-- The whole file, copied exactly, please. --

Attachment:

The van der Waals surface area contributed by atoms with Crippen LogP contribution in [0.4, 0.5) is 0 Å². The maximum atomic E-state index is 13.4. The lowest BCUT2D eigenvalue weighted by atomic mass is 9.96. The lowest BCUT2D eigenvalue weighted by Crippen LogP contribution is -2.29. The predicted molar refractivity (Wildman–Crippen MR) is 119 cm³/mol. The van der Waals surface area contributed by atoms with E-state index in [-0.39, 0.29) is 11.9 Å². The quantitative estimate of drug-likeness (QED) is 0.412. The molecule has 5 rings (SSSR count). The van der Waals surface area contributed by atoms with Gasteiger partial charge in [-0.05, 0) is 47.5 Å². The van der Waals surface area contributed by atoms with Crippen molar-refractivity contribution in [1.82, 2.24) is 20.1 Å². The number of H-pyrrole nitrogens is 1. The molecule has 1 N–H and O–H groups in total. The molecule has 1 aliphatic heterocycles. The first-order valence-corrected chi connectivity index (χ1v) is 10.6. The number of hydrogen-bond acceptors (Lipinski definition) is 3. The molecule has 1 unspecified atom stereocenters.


The van der Waals surface area contributed by atoms with Crippen LogP contribution in [0.4, 0.5) is 0 Å². The maximum atomic E-state index is 13.4. The lowest BCUT2D eigenvalue weighted by atomic mass is 9.96. The lowest BCUT2D eigenvalue weighted by Crippen LogP contribution is -2.29. The predicted molar refractivity (Wildman–Crippen MR) is 119 cm³/mol. The van der Waals surface area contributed by atoms with E-state index in [-0.39, 0.29) is 11.9 Å². The quantitative estimate of drug-likeness (QED) is 0.412. The molecule has 5 rings (SSSR count). The van der Waals surface area contributed by atoms with Gasteiger partial charge in [-0.05, 0) is 47.5 Å². The van der Waals surface area contributed by atoms with Crippen molar-refractivity contribution in [1.82, 2.24) is 20.1 Å². The number of H-pyrrole nitrogens is 1. The molecule has 1 N–H and O–H groups in total. The molecule has 1 aliphatic heterocycles. The first-order valence-corrected chi connectivity index (χ1v) is 10.6. The number of hydrogen-bond acceptors (Lipinski definition) is 3. The molecule has 1 unspecified atom stereocenters.